“From the foregoing reasoning, the materiality of the records of proceedings with the exhibits is vital to the hearing of the 2 consolidated applications.

Equally, it is impossible to deliberate on the application to enforce the award when the records of the proceedings is (sic) not sent to this Court, thus this Court is not put in a position to get at the reasoning how the award has (sic) arrived at. In the face of this glaring irregularity which goes to the root of the applications set aside the award and to enforce the award, the basis is non -existed (sic) to consider the marathon submissions of both counsel in the applications, I am in no doubt in my mind that the whole exercise in the arbitration from the beginning to the end is a waste of precious time and money. Equally, the whole exercise in the matter is an exercise in futility”.

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From the above, it would appear that the reason why the trial Judge did not consider the application to enforce the award was because the record of proceedings before the arbitrator was not before him, Section 31 of the Arbitration and Conciliation Act, Cap 19 Laws of the Federation 1990 provides:

“31(1) An Arbitral award shall be recognised as binding and subject to this section 32 of this Act, shall upon application in writing to the Court, be enforced by the Court,

The party relying on an award, or applying for its enforcement shall supply-

(a) the duly authenticated original award or a duly certified copy thereof;

(b) the original arbitration agreement or a duly certified copy thereof,

(3) An award may, by leave of the Court or a Judge be enforced in the same manner as a judgment or order to the same effect”.

It is manifest that the appellant only needed to bring before the lower court the original award or a certified copy thereof and the original arbitration agreement or a duly certified copy thereof. In the course of the proceedings before the lower court, the appointed arbitrator, Mr. Uche Chigbo filed the award and also the arbitration agreement. There was therefore no doubt that the necessary documents as prescribed under section 31 of Cap 19 Laws of Nigeria, 1990, were before the lower Court.

It could therefore be no valid excuse to the lower Court that the relevant proceedings were not before it. Certainly, the only materials which the Law considers relevant for the enforcement of an award were before the lower Court.

In an application to enforce an award, the plaintiff must prove:

  1. The making of the contract which contains the submission.
  2. That the dispute arose within the terms of the submission.
  3. That Arbitrators were appointed in accordance with the clause which contains the submissions;
  4. The making of the award; and
  5. That the amount awarded has not been paid: See Christopher Brown Ltd. v. Genossenschaft etc. (1953) 2 All ER 1039 at 1040.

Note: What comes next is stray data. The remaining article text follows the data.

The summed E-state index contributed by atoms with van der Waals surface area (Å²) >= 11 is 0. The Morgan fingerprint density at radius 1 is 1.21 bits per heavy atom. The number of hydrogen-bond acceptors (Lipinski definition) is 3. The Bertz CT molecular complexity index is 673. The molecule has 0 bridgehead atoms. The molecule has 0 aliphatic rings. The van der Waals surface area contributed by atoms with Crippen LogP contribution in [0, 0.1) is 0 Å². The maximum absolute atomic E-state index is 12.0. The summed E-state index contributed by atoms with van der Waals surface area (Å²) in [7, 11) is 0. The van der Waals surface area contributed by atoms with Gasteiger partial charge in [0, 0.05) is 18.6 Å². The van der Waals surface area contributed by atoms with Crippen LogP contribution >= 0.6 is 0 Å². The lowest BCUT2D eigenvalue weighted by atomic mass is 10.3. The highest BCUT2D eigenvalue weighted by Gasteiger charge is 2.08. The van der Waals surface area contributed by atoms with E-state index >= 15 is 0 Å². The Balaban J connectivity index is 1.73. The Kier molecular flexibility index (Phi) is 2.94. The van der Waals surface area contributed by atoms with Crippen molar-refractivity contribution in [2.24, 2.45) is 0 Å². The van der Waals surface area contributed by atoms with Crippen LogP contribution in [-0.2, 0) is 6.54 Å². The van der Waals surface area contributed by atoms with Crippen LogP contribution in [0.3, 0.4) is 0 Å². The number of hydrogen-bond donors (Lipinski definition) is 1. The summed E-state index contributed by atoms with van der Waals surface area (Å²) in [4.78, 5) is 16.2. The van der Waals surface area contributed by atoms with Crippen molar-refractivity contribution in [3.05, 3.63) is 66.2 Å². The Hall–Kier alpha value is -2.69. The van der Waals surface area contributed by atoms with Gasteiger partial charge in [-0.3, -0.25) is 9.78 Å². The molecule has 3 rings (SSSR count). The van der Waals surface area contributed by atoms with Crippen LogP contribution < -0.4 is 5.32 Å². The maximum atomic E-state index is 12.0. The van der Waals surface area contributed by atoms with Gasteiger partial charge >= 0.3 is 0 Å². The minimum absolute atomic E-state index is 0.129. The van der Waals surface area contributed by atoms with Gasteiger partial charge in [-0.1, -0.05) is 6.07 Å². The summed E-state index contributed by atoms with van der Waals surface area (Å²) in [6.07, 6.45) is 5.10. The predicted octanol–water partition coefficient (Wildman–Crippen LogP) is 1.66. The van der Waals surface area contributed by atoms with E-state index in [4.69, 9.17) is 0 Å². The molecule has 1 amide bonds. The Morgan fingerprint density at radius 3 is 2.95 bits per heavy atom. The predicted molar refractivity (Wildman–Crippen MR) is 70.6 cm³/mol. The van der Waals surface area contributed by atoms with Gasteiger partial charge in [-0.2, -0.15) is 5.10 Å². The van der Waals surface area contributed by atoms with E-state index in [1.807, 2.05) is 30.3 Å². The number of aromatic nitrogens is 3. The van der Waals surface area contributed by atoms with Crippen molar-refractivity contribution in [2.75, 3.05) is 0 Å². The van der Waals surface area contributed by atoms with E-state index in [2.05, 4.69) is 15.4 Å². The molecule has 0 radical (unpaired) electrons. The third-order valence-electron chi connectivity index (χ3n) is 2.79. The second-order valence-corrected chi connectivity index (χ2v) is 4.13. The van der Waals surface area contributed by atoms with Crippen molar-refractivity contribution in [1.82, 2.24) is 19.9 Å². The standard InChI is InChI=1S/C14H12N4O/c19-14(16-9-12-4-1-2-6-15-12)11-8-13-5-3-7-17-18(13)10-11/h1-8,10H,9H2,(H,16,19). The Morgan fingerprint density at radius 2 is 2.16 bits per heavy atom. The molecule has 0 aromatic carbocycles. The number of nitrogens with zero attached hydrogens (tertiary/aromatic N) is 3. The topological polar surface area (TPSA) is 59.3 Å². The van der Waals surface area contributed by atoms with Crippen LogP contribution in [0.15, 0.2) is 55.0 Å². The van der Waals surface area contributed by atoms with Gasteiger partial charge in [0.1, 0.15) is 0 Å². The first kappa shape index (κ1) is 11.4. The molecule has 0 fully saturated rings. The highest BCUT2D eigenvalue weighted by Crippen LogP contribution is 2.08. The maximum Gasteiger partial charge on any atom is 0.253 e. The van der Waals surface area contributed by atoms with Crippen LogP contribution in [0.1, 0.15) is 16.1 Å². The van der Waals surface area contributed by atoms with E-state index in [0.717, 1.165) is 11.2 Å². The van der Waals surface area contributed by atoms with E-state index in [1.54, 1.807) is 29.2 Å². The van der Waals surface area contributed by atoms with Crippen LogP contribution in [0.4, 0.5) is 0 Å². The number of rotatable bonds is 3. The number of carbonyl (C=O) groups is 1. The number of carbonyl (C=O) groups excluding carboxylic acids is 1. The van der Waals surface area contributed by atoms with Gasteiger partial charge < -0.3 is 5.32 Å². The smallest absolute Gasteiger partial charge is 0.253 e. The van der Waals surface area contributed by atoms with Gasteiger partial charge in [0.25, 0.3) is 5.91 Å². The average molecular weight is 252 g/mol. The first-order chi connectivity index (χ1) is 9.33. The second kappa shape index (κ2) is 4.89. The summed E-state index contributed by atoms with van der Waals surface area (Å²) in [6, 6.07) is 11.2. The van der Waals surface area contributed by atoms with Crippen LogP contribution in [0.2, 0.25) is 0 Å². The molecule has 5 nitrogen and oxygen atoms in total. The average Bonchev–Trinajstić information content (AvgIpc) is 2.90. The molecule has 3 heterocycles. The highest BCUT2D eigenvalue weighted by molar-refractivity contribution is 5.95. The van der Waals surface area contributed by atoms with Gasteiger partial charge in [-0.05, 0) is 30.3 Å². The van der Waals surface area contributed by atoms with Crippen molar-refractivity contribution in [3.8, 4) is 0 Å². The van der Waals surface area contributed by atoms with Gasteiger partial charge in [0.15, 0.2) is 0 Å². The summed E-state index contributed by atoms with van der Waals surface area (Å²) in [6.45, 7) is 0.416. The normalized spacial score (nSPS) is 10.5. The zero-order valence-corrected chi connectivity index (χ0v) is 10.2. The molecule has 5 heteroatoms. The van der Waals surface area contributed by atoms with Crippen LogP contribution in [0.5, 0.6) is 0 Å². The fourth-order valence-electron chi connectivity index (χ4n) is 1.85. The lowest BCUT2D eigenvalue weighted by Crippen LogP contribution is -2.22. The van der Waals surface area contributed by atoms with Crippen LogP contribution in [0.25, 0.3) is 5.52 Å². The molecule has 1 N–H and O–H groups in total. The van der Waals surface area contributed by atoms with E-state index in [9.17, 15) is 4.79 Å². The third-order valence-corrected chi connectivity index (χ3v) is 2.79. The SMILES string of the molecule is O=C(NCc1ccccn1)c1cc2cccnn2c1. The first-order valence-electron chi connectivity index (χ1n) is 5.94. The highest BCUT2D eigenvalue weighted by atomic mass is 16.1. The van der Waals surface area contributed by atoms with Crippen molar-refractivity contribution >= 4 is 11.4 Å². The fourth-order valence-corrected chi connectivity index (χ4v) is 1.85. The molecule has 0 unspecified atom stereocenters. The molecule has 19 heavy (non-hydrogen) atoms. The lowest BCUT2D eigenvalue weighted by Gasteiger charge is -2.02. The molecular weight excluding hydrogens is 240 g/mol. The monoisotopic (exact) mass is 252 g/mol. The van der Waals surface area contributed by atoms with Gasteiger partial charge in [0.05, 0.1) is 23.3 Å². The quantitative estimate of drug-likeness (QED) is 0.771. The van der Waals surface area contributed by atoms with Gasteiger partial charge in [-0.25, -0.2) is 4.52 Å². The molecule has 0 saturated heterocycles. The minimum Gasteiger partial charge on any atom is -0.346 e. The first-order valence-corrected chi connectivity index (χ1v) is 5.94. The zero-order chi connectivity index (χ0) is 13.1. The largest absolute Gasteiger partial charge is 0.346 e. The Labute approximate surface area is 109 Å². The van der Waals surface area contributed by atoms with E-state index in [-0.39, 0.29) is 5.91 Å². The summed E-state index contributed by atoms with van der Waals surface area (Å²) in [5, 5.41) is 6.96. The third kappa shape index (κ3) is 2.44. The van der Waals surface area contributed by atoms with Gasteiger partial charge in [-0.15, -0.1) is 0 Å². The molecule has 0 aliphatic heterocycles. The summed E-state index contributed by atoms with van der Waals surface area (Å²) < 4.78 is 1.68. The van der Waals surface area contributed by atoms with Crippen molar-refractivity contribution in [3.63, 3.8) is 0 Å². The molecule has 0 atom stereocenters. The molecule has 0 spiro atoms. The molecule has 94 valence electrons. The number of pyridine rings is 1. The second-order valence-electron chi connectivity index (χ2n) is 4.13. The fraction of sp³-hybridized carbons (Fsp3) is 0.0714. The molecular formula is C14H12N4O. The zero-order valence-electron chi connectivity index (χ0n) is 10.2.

I had made the point that, the respondent did not challenge the facts deposed to in the affidavit in support of the motion. From the undisputed facts before the lower Court, it was established that- (a) The parties had an agreement between them referring the dispute between them to a Sole Arbitrator (b) That the Arbitrator made the award. (c) That the amount awarded has not been paid. (d) The nature of the dispute also fell within the terms of the award.

The only aspect upon which the lower Court would appear to have expressed a reservation as to the matters that the appellant needed to establish was in connection with the number of Arbitrators who sat on the case. Clause 17 of the agreement of parties provided:

“17. Any dispute or question in connection with the partnership of this agreement shall be referred to a single arbitrator under the provision of the Arbitration Act or any statutory modification or re-enactment thereof for the time being in force”.

The lower court in its ruling at page 258 expressed a displeasure that more than one person sat on the arbitration panel. The Court said:

By the Order of this court dated 23rd March, 1987, Messrs. Uche Chigbo and Company of No. 4 Hospital Road, Onitsha was appointed the Sole Arbitrator between the parties in this action. The point is uncontestable and beyond controversy that the said Arbitrator alone was appointed by the court. However, it is curious in the case to find from the pieces of record I found in the Judge’s file that it appeared that it is not Mr. Uche Chigbo alone who presided over this Arbitration, but one Mr. Reginald I. Ochiogu, A.C.A., a resident partner of Messrs. Uche Chigbo and Company also took his seat along with the Sole Arbitrator. Throughout the proceedings in the Arbitration, his name occurred in the pieces of proceedings I found in the court’s file. Moreover, this gentleman also signed the award finally as a witness. I think that there is a general misconception on the part of the parties and their Counsel, not even the learned Arbitrator who is an accountant that the order appointing Mr. Uche Chigbo as the Sole Arbitrator spread over to other partners in the firm. This is clearly a serious error as it appeared that a stranger took part in the Arbitration. My own understanding of the order of this Court is appointment of Mr. Uche Chigbo as the Sole Arbitrator in the Arbitration. This is one of the unsatisfactory features of this Arbitration”. (Italics Mine)